Will after market performance chip increase horsepower? Will it pass smog?
My car has 3000 miles.
My car has an automatic transmission.
If you live in California or any jurisdiction that regulates these aftermarket products, the first thing to check is whether the California Air Resources Board (CARB) has "registered" or "approved" the product. If no approval exists, particularly in California, that is your first sure sign of a problem. But, regardless of how these aftermarket chips are dealt with by CARB, please note that over a period of decades vehicle manufacturers have enlisted the aid of thousands of highly trained engineers, computer specialists and programmers to create and PCMs using incredibly sophisticated test protocols not to mention equipment.
As a consequence of this enormous effort and because of the obvious marketing value that would attend claims of "higher horsepower" or "performance", if there were even a remote possibility that the PCM for your car could have been designed by the OEM to both generate more horsepower while optimizing all the other vehicle functions, such as emissions and efficiency, they would have already done so!
Even leaving that fact aside, the only way to determine if a given chip has any effect, and what that effect is, is to set up a dynamometer in a laboratory and run the same tests that that legion of OEM engineers runs. That is the only way to get an actually usable answer to your question.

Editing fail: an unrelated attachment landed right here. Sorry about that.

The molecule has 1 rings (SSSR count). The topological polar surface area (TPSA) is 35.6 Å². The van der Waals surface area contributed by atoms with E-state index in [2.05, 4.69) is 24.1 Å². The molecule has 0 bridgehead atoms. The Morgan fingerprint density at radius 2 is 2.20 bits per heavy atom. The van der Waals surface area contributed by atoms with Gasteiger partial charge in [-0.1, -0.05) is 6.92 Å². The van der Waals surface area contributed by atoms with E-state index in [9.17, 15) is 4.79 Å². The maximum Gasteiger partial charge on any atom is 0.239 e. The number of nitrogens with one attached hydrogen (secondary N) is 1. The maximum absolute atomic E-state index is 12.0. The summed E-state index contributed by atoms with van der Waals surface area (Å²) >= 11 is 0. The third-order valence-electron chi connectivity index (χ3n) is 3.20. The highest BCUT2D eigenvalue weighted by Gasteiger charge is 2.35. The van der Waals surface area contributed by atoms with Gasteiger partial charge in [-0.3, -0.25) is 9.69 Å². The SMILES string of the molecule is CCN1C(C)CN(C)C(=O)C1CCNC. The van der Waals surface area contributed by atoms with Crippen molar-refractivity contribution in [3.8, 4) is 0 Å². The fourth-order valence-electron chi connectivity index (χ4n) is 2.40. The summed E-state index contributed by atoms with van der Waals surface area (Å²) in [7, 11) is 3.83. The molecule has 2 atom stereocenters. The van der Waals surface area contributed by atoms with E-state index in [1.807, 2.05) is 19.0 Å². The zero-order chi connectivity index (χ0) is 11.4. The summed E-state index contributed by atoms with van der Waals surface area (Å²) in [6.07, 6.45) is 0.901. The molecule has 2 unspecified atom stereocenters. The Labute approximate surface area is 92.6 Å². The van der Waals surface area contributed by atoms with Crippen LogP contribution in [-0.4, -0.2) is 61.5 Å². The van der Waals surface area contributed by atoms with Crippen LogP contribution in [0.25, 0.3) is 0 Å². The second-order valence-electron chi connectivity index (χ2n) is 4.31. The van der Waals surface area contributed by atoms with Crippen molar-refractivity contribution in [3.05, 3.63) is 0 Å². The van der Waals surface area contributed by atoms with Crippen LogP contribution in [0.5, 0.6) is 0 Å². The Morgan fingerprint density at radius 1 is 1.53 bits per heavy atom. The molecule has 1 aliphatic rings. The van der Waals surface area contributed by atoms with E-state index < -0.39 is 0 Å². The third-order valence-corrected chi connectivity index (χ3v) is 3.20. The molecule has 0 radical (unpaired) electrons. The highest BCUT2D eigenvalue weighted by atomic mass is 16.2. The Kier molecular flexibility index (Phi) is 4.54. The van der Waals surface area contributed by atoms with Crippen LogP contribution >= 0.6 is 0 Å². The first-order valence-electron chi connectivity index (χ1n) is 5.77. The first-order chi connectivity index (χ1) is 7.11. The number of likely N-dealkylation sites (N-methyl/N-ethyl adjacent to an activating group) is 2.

Some chip makers will claim that they have laboratory evidence or testing to back up their claims. That’s fine but you would have to pore over reams of data, if it even exists, to confirm their claims, and even at that you would still not have an answer to your question because the testing of these sorts of chips is often selective (or selectively reported), that is within certain power bands for example, and thus is not the sort of comprehensive PCM testing that the OEM’s routinely conduct and have conducted for decades on hundreds of millions of vehicles.
Let me conclude by saying that there is absolutely nothing wrong with experimenting with a modification with the end to learning something new but if your question is whether these chips have a meaningful benefit, practical purpose, or economic value the answer is most decidedly, no (unless proven otherwise).
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